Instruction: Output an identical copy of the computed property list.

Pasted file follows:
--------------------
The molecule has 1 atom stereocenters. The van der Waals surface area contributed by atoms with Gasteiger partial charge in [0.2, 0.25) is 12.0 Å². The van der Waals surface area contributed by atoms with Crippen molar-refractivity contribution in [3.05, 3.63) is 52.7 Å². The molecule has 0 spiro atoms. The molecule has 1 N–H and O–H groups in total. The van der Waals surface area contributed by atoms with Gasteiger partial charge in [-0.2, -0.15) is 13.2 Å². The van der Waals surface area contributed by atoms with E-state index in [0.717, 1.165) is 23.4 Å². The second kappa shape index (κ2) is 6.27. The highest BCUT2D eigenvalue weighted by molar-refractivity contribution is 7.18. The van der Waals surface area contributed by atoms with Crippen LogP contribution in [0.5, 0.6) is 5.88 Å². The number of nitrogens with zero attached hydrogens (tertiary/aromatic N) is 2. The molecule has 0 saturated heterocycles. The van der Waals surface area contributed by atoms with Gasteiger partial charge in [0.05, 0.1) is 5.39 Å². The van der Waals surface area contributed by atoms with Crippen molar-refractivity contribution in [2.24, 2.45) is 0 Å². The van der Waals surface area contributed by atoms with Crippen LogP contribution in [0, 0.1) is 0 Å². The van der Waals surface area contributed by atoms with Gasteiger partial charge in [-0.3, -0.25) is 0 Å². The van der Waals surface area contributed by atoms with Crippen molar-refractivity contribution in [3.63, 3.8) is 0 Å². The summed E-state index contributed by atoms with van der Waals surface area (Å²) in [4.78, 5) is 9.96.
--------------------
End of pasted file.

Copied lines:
The molecule has 1 atom stereocenters. The van der Waals surface area contributed by atoms with Gasteiger partial charge in [0.2, 0.25) is 12.0 Å². The van der Waals surface area contributed by atoms with Crippen molar-refractivity contribution in [3.05, 3.63) is 52.7 Å². The molecule has 0 spiro atoms. The molecule has 1 N–H and O–H groups in total. The van der Waals surface area contributed by atoms with Gasteiger partial charge in [-0.2, -0.15) is 13.2 Å². The van der Waals surface area contributed by atoms with E-state index in [0.717, 1.165) is 23.4 Å². The second kappa shape index (κ2) is 6.27. The highest BCUT2D eigenvalue weighted by molar-refractivity contribution is 7.18. The van der Waals surface area contributed by atoms with Crippen LogP contribution in [0.5, 0.6) is 5.88 Å². The number of nitrogens with zero attached hydrogens (tertiary/aromatic N) is 2. The molecule has 0 saturated heterocycles. The van der Waals surface area contributed by atoms with Gasteiger partial charge in [0.05, 0.1) is 5.39 Å². The van der Waals surface area contributed by atoms with Crippen molar-refractivity contribution in [2.24, 2.45) is 0 Å². The van der Waals surface area contributed by atoms with Crippen LogP contribution in [0, 0.1) is 0 Å². The van der Waals surface area contributed by atoms with Gasteiger partial charge in [-0.3, -0.25) is 0 Å². The van der Waals surface area contributed by atoms with Crippen molar-refractivity contribution in [3.63, 3.8) is 0 Å². The summed E-state index contributed by atoms with van der Waals surface area (Å²) in [4.78, 5) is 9.96.